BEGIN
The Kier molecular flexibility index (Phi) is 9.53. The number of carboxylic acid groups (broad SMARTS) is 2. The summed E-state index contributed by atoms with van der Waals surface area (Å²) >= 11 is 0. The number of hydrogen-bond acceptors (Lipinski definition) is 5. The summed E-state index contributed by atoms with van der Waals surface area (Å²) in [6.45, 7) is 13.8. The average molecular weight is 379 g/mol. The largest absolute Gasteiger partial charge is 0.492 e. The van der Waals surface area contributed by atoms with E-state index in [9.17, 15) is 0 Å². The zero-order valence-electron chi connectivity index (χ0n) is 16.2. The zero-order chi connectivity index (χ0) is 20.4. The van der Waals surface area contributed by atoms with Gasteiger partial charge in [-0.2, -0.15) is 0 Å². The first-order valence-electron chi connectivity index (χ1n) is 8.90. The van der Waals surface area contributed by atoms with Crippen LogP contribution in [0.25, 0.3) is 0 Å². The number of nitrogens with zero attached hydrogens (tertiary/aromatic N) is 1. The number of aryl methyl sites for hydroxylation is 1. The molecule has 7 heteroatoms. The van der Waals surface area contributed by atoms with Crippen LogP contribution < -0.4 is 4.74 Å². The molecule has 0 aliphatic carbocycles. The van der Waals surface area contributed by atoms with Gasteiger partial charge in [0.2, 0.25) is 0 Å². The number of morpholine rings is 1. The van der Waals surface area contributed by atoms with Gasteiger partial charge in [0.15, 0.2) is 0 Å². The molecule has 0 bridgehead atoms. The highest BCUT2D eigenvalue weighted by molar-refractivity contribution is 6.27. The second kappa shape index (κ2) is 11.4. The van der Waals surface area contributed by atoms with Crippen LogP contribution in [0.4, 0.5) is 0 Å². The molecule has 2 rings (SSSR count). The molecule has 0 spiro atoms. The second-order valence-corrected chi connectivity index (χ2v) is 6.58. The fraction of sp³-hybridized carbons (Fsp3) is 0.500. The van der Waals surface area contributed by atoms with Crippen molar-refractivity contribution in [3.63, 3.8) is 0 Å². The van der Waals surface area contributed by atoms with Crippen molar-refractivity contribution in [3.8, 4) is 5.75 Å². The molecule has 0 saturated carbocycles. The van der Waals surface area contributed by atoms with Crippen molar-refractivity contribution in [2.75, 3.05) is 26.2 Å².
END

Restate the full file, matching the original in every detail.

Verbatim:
The Kier molecular flexibility index (Phi) is 9.53. The number of carboxylic acid groups (broad SMARTS) is 2. The summed E-state index contributed by atoms with van der Waals surface area (Å²) >= 11 is 0. The number of hydrogen-bond acceptors (Lipinski definition) is 5. The summed E-state index contributed by atoms with van der Waals surface area (Å²) in [6.45, 7) is 13.8. The average molecular weight is 379 g/mol. The largest absolute Gasteiger partial charge is 0.492 e. The van der Waals surface area contributed by atoms with E-state index in [9.17, 15) is 0 Å². The zero-order valence-electron chi connectivity index (χ0n) is 16.2. The zero-order chi connectivity index (χ0) is 20.4. The van der Waals surface area contributed by atoms with Gasteiger partial charge in [-0.2, -0.15) is 0 Å². The first-order valence-electron chi connectivity index (χ1n) is 8.90. The van der Waals surface area contributed by atoms with Crippen LogP contribution in [0.25, 0.3) is 0 Å². The number of nitrogens with zero attached hydrogens (tertiary/aromatic N) is 1. The number of aryl methyl sites for hydroxylation is 1. The molecule has 7 heteroatoms. The van der Waals surface area contributed by atoms with Crippen LogP contribution < -0.4 is 4.74 Å². The molecule has 0 aliphatic carbocycles. The van der Waals surface area contributed by atoms with Gasteiger partial charge in [0.2, 0.25) is 0 Å². The number of morpholine rings is 1. The van der Waals surface area contributed by atoms with Gasteiger partial charge in [0.15, 0.2) is 0 Å². The molecule has 0 bridgehead atoms. The highest BCUT2D eigenvalue weighted by molar-refractivity contribution is 6.27. The second kappa shape index (κ2) is 11.4. The van der Waals surface area contributed by atoms with Crippen LogP contribution in [0.4, 0.5) is 0 Å². The molecule has 2 rings (SSSR count). The molecule has 0 spiro atoms. The second-order valence-corrected chi connectivity index (χ2v) is 6.58. The fraction of sp³-hybridized carbons (Fsp3) is 0.500. The van der Waals surface area contributed by atoms with Crippen molar-refractivity contribution in [3.63, 3.8) is 0 Å². The van der Waals surface area contributed by atoms with Crippen molar-refractivity contribution in [3.8, 4) is 5.75 Å². The molecule has 0 saturated carbocycles. The van der Waals surface area contributed by atoms with Crippen molar-refractivity contribution in [2.75, 3.05) is 26.2 Å².